Explosions, gunfire at Toulouse police standoff

JOHANNA DECORSE SARAH DiLORENZO Associated Press Published:

TOULOUSE, France (AP) -- Loud explosions and sustained gunfire have been heard in Toulouse near the apartment where an Islamic extremist has been holed up in a 32-hour standoff with French police.

There was no way of immediately knowing whether the shooting was coming from the special police to intimidate the suspect or in an exchange volley with him.

The suspect, 24-year-old Mohamed Merah, has boasted of killing seven French citizens -- a rabbi, three Jewish children and three French paratroopers in an attempt to "bring France to its knees." They are believed to be the first killings inspired by Islamic radical motives in France in more than a decade.

Authorities said Merah, a French citizen of Algerian descent, espoused a radical form of Islam and had been to Afghanistan and the Pakistani militant stronghold of Waziristan, where he claimed to have received training from al-Qaida.

France's interior minister has said police wanted to capture him alive.

Elite police squads set off sporadic blasts throughout the night and into the morning -- some blew off the apartment's shutters -- in what officials described as a tactic aimed to pressure 24-year-old Merah to give up.

A new set of detonations, known as flash bangs, resounded at about 10:30 a.m. (0930 GMT).

Police were using their advantages -- numbers, firepower and psychological pressure -- in hopes of wearing down Merah, who has had no water, electricity, gas or most likely sleep, and perhaps no food, since the early hours of Wednesday.

Holed up alone in an otherwise evacuated apartment building, Merah clung to his few remaining assets, like a small arsenal and authorities' hopes of taking him alive. He appeared to toy with police negotiators -- first saying he would surrender in the afternoon, then under the cover of darkness, then reneging on those pledges altogether, officials said.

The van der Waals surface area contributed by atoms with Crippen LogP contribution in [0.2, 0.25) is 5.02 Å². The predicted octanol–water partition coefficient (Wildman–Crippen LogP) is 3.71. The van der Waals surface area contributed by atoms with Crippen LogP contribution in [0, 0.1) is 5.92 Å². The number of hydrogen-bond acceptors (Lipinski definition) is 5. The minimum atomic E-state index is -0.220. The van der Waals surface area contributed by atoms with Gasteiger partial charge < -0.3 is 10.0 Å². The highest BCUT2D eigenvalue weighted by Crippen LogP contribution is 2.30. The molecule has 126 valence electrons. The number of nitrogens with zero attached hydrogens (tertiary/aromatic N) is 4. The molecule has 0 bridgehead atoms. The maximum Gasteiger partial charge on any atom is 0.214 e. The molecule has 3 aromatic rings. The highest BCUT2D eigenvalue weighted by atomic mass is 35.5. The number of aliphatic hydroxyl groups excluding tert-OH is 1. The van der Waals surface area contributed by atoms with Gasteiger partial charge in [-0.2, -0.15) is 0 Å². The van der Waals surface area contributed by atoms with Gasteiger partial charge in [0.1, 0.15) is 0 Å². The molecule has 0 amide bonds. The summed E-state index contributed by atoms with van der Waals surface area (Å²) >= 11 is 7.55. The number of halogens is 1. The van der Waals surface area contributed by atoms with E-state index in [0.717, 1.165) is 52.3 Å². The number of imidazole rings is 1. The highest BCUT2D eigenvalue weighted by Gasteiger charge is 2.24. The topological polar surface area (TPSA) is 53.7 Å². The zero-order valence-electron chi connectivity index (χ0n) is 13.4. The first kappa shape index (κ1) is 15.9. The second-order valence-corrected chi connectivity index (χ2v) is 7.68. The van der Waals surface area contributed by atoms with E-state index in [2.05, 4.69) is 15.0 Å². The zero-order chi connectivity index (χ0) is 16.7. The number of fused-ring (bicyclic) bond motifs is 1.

"We still want him alive so he can be tried and so the families can mourn properly," Foreign Minister Alain Juppe said on Europe 1 radio.

They said he told negotiators he killed a rabbi and three young children at a Jewish school on Monday and three French paratroopers last week to avenge the deaths of Palestinian children and to protest the French army's involvement in Afghanistan, as well as a government ban last year on face-covering Islamic veils.

French authorities -- like others across Europe -- have long been concerned about "lone-wolf" attacks by young, Internet-savvy militants who find radical beliefs online, since they are harder to find and track.

"Lone wolves are formidable adversaries," Gueant said.

He defended France's efforts to fight terrorism over the past decade, saying 700 people have been detained and about 60 "Islamists with terrorist tendencies" are currently in French prisons.

Merah's lawyer predicted a dramatic and somber end to the standoff.

"He wants to show he is exceptional, omnipotent, and this approach can only end up as something tragic," Christian Etelin said on news channel i-Tele on Thursday.

He said Merah had tried to join the military but was rejected. He said Merah was also disillusioned after a string of convictions for petty crimes and after efforts to reduce his sentences through work programs failed.

"He felt rejected by the periods of detention he was handed out, and for his wish to defend France in the army. Now, he is in a process of hate," Etelin said.

"He has no regrets, except not having more time to kill more people, and he boasts that he has brought France to its knees," prosecutor Francois Molins told a news conference Wednesday.

He said the suspect had plans to kill another soldier -- prompting the police raid at around 3 a.m. Wednesday. After it erupted into a firefight, wounding two police, a standoff ensued, with on-and-off negotiations with the suspect that lasted through the night.

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Jamey Keaten in Paris contributed to this report.